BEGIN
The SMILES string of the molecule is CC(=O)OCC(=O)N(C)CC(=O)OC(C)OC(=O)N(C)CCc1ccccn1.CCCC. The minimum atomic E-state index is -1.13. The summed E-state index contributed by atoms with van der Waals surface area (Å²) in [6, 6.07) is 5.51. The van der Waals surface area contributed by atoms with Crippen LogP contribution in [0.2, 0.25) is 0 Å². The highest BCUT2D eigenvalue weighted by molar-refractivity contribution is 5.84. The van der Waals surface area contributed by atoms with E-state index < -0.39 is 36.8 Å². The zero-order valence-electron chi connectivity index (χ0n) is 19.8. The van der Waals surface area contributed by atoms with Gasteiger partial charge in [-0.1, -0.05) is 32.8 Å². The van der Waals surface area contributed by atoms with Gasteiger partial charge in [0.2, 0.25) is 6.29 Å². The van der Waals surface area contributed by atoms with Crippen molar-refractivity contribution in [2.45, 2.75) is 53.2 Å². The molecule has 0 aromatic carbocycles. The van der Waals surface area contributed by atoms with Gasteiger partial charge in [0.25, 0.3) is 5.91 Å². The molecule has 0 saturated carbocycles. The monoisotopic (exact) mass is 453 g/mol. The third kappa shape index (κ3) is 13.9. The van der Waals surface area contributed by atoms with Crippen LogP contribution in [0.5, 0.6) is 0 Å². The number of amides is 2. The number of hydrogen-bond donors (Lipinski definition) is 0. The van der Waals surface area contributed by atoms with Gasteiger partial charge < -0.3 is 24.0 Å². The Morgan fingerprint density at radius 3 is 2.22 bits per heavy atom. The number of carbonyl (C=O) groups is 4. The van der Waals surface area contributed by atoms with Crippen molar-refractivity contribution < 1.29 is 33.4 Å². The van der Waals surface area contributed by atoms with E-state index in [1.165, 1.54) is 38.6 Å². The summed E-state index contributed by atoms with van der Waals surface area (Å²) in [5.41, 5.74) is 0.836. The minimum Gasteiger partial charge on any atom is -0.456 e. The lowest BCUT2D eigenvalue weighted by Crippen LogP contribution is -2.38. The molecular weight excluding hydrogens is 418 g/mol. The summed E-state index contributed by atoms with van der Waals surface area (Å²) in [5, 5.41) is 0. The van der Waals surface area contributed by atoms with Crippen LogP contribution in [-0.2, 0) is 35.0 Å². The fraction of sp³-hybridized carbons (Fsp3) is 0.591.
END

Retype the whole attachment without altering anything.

The SMILES string of the molecule is CC(=O)OCC(=O)N(C)CC(=O)OC(C)OC(=O)N(C)CCc1ccccn1.CCCC. The minimum atomic E-state index is -1.13. The summed E-state index contributed by atoms with van der Waals surface area (Å²) in [6, 6.07) is 5.51. The van der Waals surface area contributed by atoms with Crippen LogP contribution in [0.2, 0.25) is 0 Å². The highest BCUT2D eigenvalue weighted by molar-refractivity contribution is 5.84. The van der Waals surface area contributed by atoms with E-state index < -0.39 is 36.8 Å². The zero-order valence-electron chi connectivity index (χ0n) is 19.8. The van der Waals surface area contributed by atoms with Gasteiger partial charge in [-0.1, -0.05) is 32.8 Å². The van der Waals surface area contributed by atoms with Gasteiger partial charge in [0.2, 0.25) is 6.29 Å². The van der Waals surface area contributed by atoms with Crippen molar-refractivity contribution in [2.45, 2.75) is 53.2 Å². The molecule has 0 aromatic carbocycles. The van der Waals surface area contributed by atoms with Gasteiger partial charge in [0.25, 0.3) is 5.91 Å². The molecule has 0 saturated carbocycles. The monoisotopic (exact) mass is 453 g/mol. The third kappa shape index (κ3) is 13.9. The van der Waals surface area contributed by atoms with Crippen LogP contribution in [0.5, 0.6) is 0 Å². The number of amides is 2. The number of hydrogen-bond donors (Lipinski definition) is 0. The van der Waals surface area contributed by atoms with Gasteiger partial charge < -0.3 is 24.0 Å². The Morgan fingerprint density at radius 3 is 2.22 bits per heavy atom. The number of carbonyl (C=O) groups is 4. The van der Waals surface area contributed by atoms with Crippen molar-refractivity contribution < 1.29 is 33.4 Å². The van der Waals surface area contributed by atoms with E-state index in [1.165, 1.54) is 38.6 Å². The summed E-state index contributed by atoms with van der Waals surface area (Å²) in [5.41, 5.74) is 0.836. The minimum Gasteiger partial charge on any atom is -0.456 e. The lowest BCUT2D eigenvalue weighted by Crippen LogP contribution is -2.38. The molecular weight excluding hydrogens is 418 g/mol. The summed E-state index contributed by atoms with van der Waals surface area (Å²) in [5, 5.41) is 0. The van der Waals surface area contributed by atoms with Crippen LogP contribution in [-0.2, 0) is 35.0 Å². The fraction of sp³-hybridized carbons (Fsp3) is 0.591.